Sitting across the highly polished table sits a suave well-dressed gentleman and his exotic companion, inviting you into the cunning realm of espionage – where codes are made and codes are broken. No, this isn’t a casting call for yet another James Bond – just the box top for a simple little game of logical deduction called Mastermind.

In 1970, an Israeli communications expert named Mordecai Meirowitz invented the simple, yet brain challenging, game of Mastermind. Two years later, he sold the rights to Invicta Plastics in the United Kingdom who began producing the game, complete with the suggestive photo on the box. It gained popularity quickly and is still a favorite of game players throughout the world.

Mastermind is simple to learn. Two players sit on opposing sides of the game board. One is designated the Codemaker and his or her job is to create a sequence of four colored pegs, each of them any of six colors. The number of possible combinations, 1,296 of them to be exact, were kept hidden behind a plastic shield from the other player, the codebreaker.

Given a mere ten opportunities, the codebreaker tries to figure out which sequence is correct by placing a sequence of colored pegs in one of ten rows. Luckily, the codemaker is merciful enough to give some clues. To the right of each row are four additional holes. When one the pegs is the right color and in the right spot, a black peg (red, in more recent versions) is placed in one of the holes. If a correct color is guessed but it isn’t in the right spot, a white peg is inserted instead. Should no pegs be the correct color, the guessing player is on their own. Taking account of this additional information, the codebreaker continues taking turns until either he breaks the code or comes to the end of his ten guesses. Whichever player was successful earned a point and their roles were reversed.

The game caught on quickly and spread across the pond to the United States, as well as the rest of the world. Equally appealing to kids and adults alike, Mastermind offered a valuable lesson in deductive reasoning. Over the years, the brainier members of the population, namely mathematicians, have managed to create various algorithms which suggest that any sequence can be guessed in a maximum of six moves and sometimes as little as four. But for the laymen, ten tries were more than appreciated and often not quite enough to figure the code out and (it is assumed) save the world.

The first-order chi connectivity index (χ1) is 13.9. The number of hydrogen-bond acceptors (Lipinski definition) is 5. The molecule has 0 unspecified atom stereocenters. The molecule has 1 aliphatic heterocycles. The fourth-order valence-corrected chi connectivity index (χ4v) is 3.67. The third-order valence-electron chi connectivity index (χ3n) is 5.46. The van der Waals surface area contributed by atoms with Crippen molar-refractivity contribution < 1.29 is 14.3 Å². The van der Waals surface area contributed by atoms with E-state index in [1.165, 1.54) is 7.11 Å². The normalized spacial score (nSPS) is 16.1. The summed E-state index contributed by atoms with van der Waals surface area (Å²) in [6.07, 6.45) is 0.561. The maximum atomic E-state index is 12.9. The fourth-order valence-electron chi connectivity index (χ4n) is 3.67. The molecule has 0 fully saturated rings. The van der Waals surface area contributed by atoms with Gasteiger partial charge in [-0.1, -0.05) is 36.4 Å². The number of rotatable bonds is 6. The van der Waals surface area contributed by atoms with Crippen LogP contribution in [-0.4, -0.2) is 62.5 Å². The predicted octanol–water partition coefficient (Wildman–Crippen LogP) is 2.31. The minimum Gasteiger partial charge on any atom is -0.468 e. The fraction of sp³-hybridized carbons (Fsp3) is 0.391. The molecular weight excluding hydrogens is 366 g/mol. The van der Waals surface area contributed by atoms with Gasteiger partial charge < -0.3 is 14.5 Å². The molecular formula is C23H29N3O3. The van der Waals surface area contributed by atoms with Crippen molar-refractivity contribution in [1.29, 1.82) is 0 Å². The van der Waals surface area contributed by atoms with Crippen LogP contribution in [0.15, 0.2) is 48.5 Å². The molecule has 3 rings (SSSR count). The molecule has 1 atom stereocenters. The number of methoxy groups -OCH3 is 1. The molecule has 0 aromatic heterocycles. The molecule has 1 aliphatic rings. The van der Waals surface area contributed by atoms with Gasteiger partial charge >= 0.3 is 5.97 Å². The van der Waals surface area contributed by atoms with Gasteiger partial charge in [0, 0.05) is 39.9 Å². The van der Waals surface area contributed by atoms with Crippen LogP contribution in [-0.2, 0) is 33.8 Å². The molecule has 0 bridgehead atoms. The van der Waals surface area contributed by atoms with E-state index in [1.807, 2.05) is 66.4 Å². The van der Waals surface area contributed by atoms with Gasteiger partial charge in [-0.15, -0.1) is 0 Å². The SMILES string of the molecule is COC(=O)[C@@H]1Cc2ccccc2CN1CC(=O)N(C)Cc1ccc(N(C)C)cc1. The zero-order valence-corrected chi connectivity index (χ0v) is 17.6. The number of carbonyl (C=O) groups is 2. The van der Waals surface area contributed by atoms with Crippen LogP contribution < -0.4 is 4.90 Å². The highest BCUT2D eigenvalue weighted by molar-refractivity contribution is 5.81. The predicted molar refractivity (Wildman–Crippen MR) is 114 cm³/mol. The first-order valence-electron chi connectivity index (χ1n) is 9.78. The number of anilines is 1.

With a game as popular as Mastermind, it was inevitable that numerous variations would be introduced. There was Super Mastermind and Word Mastermind for those seeking bigger challenges and, as is always the case, an electronic version would also follow. Today, mastermind can also be played on various websites, often under names such as “Secret Code” to circumvent copyright issues. And should none of these options be available when the urge to play hits, a simple pencil and paper can be used.

More than 35 years later, Mastermind is still challenging minds, young and old alike. For those that have mastered it, one can only assume that their astute minds have been recruited into the secret agencies of the world – one filled with intrigue, fancy clothes, and a life surrounded by mysterious women. Hey, it worked for the guy on the box.

If you’ve spent more than a few hours trying to master this perplexing game of deductive reasoning, we welcome your thoughts in our comments section.

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